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Yuletide Wrap-Up Post
SSar's Beast
morbane

My assignment was to write a story for Sunshine, by Robin McKinley, with the characters Sunshine and Yolande. My recipient, verity, gave me some keywords of favourite and non-favourite things, and left me a note to say she would update her letter later. Okay, I thought, that gives me amnesty to write other things for the first week of Yuletide. I filed Sunshine away in the back of my head.

So, meanwhile, I wrote a fic for the Dormouse to follow this discussion in the nominations comments. And gave it a silly title: Summer of a Germane Narwhale. It felt incredibly productive to start a Yuletide story in September and have it posted by 10 November. Sadly, the rest of Yuletide was not quite so on-the-ball. *g*. I really like writing fic for songs and canon with lots of little jagged bits that don't match up. What got me about this song wasn't the narwhal. It was the line, "What she wears, what she wears, what she wears." Why is the narrator singing ironically about what 'she' wears? (There's only one human in the video, and she's singing!) So of course my story was about a model. I wanted it to be fun and flirty and play a little with power dynamics.

Thinking about it now, I suppose I could have used “what she wears” as a jumping-off-point for a kind of reverse erasure; there may be only one visible woman, but perhaps there’s an invisible one too…

But by then, verity had come back to her letter to tell me to just go ahead with the story, whatever I happened to have at the time. Deep breath time! Following verity’s keywords, I brainstormed in several different directions. (I thought I really liked tonnes of detail in a prompt – see what I like about writing songfic. Apparently I don't need it as much as I thought.)

I decided that for maximum writing fun, a Sunshine story should have worldbuilding, explanation of how some of the magic worked, a connection to a fairy tale (in the way that Beauty and the Beast provides a thematic thread to the original novel), and a lot of the inside of Sunshine's mind, which is actually a pretty alarming place. So: Magic Beans. It took a while – over a week of attempts – to start the story with the style I wanted. The whole second half was written between about 8am and 8pm (with a two hour break to go into town) on a day very close to the deadline. I knew what was meant to happen, I just couldn’t get it there without pressure.

The loveliest thing about that was that I signed onto #yulechat at the end of the day, so tired my hands were shaking, and asked the hippo on duty to find me a beta. The hippo was my friend kurushi. kurushi said: "I love Sunshine; I can do it!" I said, "Really? Wonderful!" Having stared at the story all day (all month), I had no idea if it actually worked, so getting reassurance from a friend was The Best Thing.

I could probably go on about Magic Beans for a while. It took up impressive headspace.

Meanwhile, I’d also written a Madness treat, and picked up a pinch hit. Madness opened early this year, so I used this as an excuse to post a double-drabble sequence for the movie Triangle. (a key to the lock of a heart-shaped box.) I have so many feelings about this movie. I’m not usually into horror, but I like time loops, and I felt it combined the genres superbly. When I first saw it, I remember gasping near the end, when a plot point was revealed, and thinking, yes, that is exactly right, that makes things make a brilliant emotional sense…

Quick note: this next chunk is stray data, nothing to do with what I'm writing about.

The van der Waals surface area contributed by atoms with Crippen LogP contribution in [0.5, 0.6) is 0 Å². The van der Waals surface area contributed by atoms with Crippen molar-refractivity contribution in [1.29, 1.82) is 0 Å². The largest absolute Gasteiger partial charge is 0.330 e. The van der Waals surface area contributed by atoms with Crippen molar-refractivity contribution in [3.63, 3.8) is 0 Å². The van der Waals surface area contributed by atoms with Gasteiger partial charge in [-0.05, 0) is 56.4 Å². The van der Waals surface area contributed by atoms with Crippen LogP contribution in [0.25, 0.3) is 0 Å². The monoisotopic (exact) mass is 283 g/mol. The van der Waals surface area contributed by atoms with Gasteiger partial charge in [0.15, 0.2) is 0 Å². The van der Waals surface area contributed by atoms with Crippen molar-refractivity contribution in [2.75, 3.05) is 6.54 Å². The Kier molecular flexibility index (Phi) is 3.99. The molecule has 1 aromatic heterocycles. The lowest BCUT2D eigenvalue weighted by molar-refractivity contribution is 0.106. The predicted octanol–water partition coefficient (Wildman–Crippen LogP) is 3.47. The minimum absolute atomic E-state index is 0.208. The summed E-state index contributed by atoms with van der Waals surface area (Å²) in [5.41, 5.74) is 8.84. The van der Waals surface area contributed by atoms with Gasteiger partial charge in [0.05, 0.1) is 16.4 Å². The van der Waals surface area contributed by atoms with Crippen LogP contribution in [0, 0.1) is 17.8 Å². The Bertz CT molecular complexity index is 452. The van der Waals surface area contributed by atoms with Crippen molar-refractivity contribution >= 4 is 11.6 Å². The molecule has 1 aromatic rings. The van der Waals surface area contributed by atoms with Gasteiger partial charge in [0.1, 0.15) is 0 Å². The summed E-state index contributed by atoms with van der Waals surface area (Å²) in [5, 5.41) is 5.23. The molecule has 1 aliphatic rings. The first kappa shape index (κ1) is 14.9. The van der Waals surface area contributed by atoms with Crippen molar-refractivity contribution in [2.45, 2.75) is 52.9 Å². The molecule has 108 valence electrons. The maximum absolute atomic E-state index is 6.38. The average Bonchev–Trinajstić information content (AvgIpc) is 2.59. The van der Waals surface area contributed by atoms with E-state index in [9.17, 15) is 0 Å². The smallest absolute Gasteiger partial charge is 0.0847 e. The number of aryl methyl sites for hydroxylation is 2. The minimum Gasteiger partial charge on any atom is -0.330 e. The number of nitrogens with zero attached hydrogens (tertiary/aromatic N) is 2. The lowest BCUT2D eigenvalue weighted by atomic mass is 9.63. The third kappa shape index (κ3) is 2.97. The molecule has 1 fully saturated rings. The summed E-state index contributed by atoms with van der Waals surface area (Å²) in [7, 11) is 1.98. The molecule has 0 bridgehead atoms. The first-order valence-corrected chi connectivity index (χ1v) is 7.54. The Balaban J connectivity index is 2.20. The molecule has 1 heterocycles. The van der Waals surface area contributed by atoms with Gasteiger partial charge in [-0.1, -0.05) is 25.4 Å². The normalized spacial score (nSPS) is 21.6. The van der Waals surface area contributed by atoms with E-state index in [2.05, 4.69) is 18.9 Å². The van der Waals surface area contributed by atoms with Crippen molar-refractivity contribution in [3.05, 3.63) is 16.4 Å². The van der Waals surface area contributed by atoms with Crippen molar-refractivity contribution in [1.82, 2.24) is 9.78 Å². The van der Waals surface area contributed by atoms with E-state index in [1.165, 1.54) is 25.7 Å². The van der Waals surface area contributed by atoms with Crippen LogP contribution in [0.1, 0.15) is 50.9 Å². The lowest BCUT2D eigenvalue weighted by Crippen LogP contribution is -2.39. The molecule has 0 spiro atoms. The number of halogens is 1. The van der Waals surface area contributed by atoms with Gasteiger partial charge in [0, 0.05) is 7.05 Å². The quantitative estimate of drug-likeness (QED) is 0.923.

The treat idea was one I’d thought of doing as a NYR, because Annie D made the same request two years in a row. That didn’t happen, so the Madness collection was perfect, as I was worried about stepping on Annie D’s assigned writer’s toes – and in fact, they also wrote her full-length Triangle fic, and it is brilliant, and if you know Triangle you should go read it.

The pinch hit I picked up was also for a recipient whose previous requests had caught my eye. Here, alianne had asked for Cameo-centred Obernewtyn fic for the second year in a row. I had thought that would be way too hard for me to do in a week’s time – but I could try, and meanwhile I had a plot bunny for her easy-pick-up canon, Classics by a Six-year-old, which had started rubbing its nose cutely when alianne first talked about the canon during letter-writing season.

So that day went like this:
-go to work
-set keyboard on fire nabbing a pinch hit
-email Dad to say ‘Please, please, please courier these unavailable Obernewtyn books to me’
-have lunch with labellementeuse
-sit in the library for two hours, beginning my story for alianne.

Efficient!

I’m pretty pleased with the story that resulted, The Tree That Moved Around and the Dreams That Stood Still. (By the way, if you know what the title is riffing off without having to google it, I will write you something. Honour system.) It's kind of a love letter to storytelling language and has as many silly references as I could cram in. My beta, thinkatory, was enthusiastic - I only wish I'd had the energy to incorporate one of their plot suggestions, which involved tying in more Wuthering Heights themes. It was a solid suggestion. I just ran out of spoons.